facing Reality said...

I'm a bit late for this discussion, but I wonder what people think of the usefulness of autonomous womens groups within left organisations as an essential tool to fighting sexism within the group and in the wider world.
I've linked & reproduced some stuff from the late 70s & early 90s arguing this - including the swp's Callinicos!
Much of what this piece says about sexism also applies to any organisation like Labour Party, unions and campaigning groups.
http://bloggingjbloggs1917.wordpress.com/2013/11/30/women-and-power-differences-within-revolutionary-groups/

Anonymous said...

Excellent blog, although I'd add that the SWP do an excellent job of ruining a Trade union as they do a campaign!

I remember the London march, our branch attended with the usual accomplishment of SWP banner carriers on our coach, which they did an initially march with us but I was left in disbelief as soon as the initial match was over, these people quickly left for other demos or to get to the park to sell their stinking rag and left us marching alone! I have no doubt that the SWP appear to doing great things, but I suspect in fact there's loads of local campaigners that have done the real work and have been trampled on by the publicity seeking SWP.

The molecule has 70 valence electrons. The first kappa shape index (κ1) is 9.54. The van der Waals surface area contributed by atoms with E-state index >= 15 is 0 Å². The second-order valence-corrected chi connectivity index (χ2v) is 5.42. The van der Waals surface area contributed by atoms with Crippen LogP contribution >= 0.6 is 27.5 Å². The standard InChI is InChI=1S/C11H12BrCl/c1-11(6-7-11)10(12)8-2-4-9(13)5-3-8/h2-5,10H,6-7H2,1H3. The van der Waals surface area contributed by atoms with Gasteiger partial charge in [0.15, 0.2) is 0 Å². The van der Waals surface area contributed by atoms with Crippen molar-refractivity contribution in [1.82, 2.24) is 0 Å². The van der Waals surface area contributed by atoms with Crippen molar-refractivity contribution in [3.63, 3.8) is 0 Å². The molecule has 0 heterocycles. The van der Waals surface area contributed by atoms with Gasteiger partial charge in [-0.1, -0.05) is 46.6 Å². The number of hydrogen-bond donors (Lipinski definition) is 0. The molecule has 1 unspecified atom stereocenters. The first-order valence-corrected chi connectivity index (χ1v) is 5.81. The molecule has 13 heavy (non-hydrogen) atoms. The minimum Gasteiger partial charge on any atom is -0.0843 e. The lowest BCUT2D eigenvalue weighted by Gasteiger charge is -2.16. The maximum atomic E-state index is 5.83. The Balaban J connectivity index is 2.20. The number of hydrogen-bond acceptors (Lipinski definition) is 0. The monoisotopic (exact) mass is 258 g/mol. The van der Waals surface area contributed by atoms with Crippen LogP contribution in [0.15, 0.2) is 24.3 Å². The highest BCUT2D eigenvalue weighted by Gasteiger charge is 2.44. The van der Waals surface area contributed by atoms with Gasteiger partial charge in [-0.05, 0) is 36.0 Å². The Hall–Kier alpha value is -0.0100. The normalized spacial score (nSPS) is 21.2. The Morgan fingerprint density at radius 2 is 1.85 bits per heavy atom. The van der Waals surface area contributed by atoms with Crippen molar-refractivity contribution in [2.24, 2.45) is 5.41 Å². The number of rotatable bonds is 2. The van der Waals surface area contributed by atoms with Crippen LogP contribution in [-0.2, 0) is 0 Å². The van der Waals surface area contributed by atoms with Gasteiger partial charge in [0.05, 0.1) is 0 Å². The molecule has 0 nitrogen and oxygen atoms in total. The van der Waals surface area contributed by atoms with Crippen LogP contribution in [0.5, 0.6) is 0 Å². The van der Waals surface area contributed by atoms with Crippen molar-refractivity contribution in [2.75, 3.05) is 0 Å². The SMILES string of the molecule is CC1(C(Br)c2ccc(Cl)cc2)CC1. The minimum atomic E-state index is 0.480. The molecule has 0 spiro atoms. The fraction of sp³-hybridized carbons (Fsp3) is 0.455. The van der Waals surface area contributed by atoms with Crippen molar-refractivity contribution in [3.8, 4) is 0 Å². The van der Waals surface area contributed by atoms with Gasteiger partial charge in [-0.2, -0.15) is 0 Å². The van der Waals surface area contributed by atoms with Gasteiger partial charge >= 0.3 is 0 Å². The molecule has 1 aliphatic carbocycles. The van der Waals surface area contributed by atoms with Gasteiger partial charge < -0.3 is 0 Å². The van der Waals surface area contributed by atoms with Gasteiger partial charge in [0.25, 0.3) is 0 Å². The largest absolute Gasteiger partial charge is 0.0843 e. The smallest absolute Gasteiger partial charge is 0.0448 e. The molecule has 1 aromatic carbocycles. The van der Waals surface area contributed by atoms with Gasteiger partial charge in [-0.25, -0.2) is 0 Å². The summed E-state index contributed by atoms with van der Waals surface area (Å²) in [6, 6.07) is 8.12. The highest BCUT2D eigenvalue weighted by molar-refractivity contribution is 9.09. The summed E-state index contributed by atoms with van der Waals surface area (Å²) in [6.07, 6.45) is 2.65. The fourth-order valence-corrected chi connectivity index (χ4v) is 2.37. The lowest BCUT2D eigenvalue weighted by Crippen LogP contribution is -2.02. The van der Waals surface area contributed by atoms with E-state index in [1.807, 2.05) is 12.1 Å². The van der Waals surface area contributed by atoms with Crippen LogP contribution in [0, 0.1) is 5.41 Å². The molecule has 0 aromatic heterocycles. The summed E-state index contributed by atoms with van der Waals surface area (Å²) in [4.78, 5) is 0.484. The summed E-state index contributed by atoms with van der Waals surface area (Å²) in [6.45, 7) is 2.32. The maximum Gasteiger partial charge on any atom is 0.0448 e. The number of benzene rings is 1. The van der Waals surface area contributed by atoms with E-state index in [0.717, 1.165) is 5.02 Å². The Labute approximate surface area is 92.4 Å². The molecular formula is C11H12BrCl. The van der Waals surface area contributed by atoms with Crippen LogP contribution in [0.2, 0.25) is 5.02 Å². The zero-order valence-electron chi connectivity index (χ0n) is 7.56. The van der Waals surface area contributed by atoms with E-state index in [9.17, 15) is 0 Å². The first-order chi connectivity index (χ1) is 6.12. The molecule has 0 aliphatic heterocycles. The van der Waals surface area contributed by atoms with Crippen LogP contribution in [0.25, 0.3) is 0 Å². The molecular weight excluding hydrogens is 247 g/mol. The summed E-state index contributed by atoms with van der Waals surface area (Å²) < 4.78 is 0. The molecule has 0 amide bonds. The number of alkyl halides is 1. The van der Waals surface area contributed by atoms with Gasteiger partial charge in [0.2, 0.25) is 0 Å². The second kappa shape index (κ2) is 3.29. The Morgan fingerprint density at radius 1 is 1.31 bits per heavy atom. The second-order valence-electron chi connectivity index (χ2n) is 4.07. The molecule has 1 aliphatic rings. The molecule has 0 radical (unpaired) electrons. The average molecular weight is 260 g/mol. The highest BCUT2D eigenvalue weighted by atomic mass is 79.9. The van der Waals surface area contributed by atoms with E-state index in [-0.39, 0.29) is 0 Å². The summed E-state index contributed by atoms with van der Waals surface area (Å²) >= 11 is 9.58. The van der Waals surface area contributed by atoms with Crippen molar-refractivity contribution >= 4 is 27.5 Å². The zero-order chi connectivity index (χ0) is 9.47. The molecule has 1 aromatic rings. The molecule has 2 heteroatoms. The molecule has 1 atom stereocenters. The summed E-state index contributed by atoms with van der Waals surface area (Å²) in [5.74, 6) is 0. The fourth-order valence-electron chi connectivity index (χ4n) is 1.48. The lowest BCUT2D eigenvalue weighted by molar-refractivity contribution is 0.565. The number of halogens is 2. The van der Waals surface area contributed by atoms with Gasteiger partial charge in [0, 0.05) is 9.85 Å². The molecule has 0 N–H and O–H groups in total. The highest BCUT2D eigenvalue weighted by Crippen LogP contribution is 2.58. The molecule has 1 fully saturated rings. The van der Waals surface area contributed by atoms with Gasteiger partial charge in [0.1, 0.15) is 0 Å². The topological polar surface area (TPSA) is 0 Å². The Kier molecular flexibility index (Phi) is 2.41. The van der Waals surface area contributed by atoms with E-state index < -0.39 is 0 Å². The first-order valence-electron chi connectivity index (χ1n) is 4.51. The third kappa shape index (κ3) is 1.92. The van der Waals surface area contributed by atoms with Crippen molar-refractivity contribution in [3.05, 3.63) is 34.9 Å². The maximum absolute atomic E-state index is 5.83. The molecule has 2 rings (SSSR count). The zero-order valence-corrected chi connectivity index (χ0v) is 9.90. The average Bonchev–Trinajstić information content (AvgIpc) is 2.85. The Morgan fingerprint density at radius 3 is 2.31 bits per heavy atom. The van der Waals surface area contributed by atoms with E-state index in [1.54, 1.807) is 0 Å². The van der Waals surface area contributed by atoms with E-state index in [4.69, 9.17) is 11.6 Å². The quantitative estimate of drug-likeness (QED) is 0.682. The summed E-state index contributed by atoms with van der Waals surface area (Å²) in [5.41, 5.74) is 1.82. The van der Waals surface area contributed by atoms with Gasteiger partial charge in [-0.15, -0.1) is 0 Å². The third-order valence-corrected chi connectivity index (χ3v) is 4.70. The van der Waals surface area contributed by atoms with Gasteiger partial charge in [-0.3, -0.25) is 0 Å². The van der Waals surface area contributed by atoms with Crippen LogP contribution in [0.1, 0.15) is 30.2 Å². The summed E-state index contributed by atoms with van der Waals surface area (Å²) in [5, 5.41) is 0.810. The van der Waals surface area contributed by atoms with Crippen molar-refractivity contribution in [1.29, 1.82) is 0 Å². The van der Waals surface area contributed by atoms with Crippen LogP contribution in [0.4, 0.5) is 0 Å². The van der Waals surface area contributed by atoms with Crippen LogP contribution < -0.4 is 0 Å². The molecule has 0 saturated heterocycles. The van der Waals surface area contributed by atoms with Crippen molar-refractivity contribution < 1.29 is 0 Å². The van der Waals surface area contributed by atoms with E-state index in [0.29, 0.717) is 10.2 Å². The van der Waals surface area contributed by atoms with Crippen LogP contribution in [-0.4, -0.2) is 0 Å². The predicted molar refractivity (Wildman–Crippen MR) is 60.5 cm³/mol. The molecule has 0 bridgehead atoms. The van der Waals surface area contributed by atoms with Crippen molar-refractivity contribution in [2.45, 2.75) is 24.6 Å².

Then I have had SWP members claim they've been elected as reps when in fact the local workers are quite alarmed and shocked that a SWP member who sees them as the bourgeois is supposedly representing them! I read in their internal bulletins (SWP leaks like a sieve) that all members are encouraged to become reps and it seems when they do, what they try to do is filter union funds back to the SWP.